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Dutch Student Orchestra celebrates female composer: 'Deserve to be heard'

Every year in February, ninety students who love making music come together in Someren, a town in the Dutch province of North Brabant. Through rehearsals and festivities over ten days, they transform into the latest version of the Dutch Student Orchestra (NSO), which then performs concerts in the Netherlands and abroad. This year, the programme focuses on female composers.

Josefien Overeem

'In addition to Gustav Mahler's Fifth Symphony, we will be performing a new piece by Sílvia Lanao, based on the works of Mahler's wife, Alma,' says Josefien Overeem, a student of Film and Literature Studies and this year's spokesperson for the orchestra.

Like her husband, Alma had great musical talent, but unlike his, hers was not encouraged during their marriage. 'When they got married, he wrote in a long letter that there was only room for one composer in their household: him,' Josefien explains. 'Despite the ban on composing, he still sent her the fourth movement of the symphony we are playing, as a kind of love letter.'

The Mahlers are not an exception. 'I have personally played very few pieces by women,' says Josefien. 'This is partly due to stories like these, so we believe it's important to keep telling them. Our theme this year is therefore "Make yourself heard!"'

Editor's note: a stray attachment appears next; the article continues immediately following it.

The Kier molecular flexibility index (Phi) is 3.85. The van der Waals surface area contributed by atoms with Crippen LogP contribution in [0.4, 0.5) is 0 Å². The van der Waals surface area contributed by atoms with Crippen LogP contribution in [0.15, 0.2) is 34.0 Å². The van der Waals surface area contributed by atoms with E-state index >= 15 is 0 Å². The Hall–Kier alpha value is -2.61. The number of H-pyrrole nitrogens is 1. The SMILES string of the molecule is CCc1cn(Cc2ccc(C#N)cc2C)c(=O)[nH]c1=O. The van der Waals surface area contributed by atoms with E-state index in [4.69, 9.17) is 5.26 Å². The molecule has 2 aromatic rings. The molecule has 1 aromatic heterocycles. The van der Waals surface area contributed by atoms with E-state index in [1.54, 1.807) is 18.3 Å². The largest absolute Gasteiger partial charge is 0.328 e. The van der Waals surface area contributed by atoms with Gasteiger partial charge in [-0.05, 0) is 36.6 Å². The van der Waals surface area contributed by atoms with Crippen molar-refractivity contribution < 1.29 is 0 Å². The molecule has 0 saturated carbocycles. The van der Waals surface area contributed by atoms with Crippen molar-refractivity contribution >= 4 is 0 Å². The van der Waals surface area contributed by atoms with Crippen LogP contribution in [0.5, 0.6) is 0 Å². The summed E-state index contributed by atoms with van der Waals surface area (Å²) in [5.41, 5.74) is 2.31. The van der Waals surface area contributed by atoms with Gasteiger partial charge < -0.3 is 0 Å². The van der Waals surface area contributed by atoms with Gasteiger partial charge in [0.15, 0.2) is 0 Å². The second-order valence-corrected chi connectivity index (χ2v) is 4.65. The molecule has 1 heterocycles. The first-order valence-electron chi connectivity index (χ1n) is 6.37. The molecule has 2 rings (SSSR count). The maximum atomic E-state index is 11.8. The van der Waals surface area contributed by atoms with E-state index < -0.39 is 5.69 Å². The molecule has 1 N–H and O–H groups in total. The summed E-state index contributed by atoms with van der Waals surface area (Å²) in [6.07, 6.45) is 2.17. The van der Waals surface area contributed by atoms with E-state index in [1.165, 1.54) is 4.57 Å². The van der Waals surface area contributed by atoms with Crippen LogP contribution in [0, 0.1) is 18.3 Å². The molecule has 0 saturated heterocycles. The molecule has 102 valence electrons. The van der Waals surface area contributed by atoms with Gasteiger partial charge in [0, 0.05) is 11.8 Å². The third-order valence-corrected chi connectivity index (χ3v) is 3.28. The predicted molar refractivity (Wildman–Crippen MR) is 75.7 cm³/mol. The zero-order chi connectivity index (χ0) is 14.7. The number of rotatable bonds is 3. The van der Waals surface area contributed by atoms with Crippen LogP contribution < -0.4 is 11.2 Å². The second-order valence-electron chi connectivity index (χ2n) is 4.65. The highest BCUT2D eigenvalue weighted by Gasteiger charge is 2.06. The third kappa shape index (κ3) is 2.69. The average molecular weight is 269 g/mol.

Pressure cooker

The orchestra has not made it easy for itself. Mahler's Fifth Symphony is known as a challenging piece. 'Most of us are not studying at the conservatory,' Josefien says. 'This makes the ten rehearsal days exciting but also very special. The period in the orchestra is like a pressure cooker. You experience something unique together, which quickly brings you closer and allows you to give that special performance. And yes, of course, we are still students, so there is also partying in between the hard work.'

'Keep the music alive'

This youthful attitude is also palpable for the audience, Josefien hopes. 'At the average classical concert, everyone is gray. We hope to break that by giving a high-quality concert with young people and maybe a small surprise at the end. Classical music is beautiful. It has to stay alive.'

The NSO is giving ten concerts in the Netherlands, two abroad, and one for mental health care clients. The orchestra performs on Monday, February 12, at the Stadsgehoorzaal in Leiden. Student tickets cost 10 euros, regular tickets are 27.50 euros.

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